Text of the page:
Ah, nuts. They should’ve stuck to Baby Ruths and Butterfingers.
Nestlé announced Tuesday it will unload the world’s only approved peanut allergy treatment just two years after acquiring the company that developed it. Potential patients must’ve found it easier to just not eat at Five Guys and Texas Roadhouse.
Tough Nut to Crack
At its core, Aimmune Therapeutics’ Palforzia is innovative for anyone who’s ever had to sit at the nut-free lunch table in school. While it’s not a cure, it does lessen the reaction. Clinical trials found that two-thirds of patients who took the medication could safely handle 600mg of peanut powder — roughly two whole peanuts. That doesn’t sound like a huge leap in progress, but for those who constantly carry an Epipen, it’s a world of difference. Unfortunately for Nestlé, it’s a niche market — less than 2% of the US suffers from peanut allergies, and sales reflected that.
Another problem with Palforzia is it’s time-intensive compared to the traditional method of just avoiding peanuts. Patients need to visit an allergist every two weeks for four to five months, which includes an extra hour for observation just in case they go into shock — an extra hour that doctors can’t get paid for:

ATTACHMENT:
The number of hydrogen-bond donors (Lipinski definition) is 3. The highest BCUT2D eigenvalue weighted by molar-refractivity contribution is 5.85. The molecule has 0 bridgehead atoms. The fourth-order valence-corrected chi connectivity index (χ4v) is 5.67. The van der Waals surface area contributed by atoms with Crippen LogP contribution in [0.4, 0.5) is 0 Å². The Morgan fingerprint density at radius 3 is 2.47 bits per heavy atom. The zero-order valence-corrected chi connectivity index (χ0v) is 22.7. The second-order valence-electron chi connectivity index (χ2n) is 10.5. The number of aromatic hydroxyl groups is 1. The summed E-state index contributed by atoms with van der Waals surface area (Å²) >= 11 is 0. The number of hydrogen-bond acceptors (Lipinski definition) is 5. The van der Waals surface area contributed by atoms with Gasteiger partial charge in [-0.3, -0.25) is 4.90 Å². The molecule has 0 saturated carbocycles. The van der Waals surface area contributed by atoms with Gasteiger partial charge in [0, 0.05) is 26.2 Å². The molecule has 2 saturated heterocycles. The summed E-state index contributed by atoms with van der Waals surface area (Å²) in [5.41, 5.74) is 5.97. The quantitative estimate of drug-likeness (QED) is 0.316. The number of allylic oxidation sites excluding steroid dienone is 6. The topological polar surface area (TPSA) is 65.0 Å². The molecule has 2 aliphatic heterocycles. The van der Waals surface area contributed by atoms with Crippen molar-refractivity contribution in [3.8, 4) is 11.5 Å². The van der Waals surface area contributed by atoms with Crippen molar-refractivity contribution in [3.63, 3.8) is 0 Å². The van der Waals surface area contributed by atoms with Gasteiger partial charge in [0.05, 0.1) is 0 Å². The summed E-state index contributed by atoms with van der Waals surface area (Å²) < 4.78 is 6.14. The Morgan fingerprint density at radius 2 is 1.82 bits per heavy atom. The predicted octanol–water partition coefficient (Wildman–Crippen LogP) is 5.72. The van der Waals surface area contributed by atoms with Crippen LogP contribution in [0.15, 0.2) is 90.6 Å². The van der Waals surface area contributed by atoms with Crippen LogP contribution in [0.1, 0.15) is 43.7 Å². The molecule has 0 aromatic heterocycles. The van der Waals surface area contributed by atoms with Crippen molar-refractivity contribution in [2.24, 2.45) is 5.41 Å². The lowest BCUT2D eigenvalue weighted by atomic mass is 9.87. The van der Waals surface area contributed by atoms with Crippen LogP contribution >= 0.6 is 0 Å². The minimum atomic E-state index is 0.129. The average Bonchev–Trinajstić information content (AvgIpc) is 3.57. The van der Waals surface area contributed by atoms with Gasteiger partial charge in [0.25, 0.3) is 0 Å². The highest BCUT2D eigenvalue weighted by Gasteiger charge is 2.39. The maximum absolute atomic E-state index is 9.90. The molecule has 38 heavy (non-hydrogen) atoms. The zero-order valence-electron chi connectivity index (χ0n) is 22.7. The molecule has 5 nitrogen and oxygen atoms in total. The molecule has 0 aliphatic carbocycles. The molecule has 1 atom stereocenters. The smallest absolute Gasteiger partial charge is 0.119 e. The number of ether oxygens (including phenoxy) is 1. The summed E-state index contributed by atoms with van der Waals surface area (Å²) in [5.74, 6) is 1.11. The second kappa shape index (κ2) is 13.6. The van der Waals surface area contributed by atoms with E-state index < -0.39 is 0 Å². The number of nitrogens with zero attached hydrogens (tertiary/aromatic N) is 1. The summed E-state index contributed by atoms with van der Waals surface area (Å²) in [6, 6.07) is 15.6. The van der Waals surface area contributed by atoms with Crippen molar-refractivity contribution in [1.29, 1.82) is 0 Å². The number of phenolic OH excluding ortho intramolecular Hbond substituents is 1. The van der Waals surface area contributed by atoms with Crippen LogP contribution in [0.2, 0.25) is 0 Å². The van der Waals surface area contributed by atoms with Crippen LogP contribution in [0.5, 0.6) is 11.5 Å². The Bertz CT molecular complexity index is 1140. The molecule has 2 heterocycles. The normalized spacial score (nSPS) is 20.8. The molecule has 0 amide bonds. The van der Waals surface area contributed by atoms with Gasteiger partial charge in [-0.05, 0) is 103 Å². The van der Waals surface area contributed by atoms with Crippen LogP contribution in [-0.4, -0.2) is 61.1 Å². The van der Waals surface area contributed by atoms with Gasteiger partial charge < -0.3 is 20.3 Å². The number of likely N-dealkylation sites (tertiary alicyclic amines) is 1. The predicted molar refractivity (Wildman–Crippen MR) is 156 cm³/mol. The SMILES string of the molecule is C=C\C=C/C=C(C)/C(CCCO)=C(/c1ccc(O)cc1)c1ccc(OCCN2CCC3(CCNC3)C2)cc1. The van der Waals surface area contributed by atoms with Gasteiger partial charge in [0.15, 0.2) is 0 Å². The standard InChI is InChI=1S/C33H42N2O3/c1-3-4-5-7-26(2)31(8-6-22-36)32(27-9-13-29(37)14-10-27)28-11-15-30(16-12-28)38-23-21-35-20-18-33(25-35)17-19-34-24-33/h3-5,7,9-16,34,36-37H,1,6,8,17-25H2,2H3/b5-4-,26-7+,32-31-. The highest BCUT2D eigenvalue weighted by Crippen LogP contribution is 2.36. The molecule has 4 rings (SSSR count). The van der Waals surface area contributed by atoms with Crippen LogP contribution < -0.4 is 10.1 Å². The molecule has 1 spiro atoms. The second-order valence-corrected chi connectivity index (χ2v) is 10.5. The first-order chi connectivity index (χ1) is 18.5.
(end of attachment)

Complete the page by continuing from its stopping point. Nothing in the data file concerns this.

- Nestlé first invested in Aimmune in 2016, eventually building a stake of more than 25%. In 2020, it purchased the rest of the company at $34.50 a share, representing a 174% premium of its closing price that week. The whole deal was roughly $2.6 billion.
- In addition to blaming COVID-19 for disrupting Palforzia’s rollout, Schnieder said the treatment came with fixed costs that were hard to justify in the face of minimal sales like continuously collecting and submitting side effects data to the Food and Drug Administration. Now, Netslé’s health science division will focus more on its bread and butter of food supplements and vitamins.
The Peanut Gallery: It’s not fast enough to save Nestle’s investment, but peanut allergies are rising. And it’s not just a matter of collecting more data, according to health experts. A 2017 study estimated 2.5% of children in the US may have a peanut allergy, about a 20% increase from 2010. Some medical professionals believe Western diets high in sugar and saturated fat contribute to the influx. On second thought, maybe it was all those Baby Ruths and Butterfingers that got us here.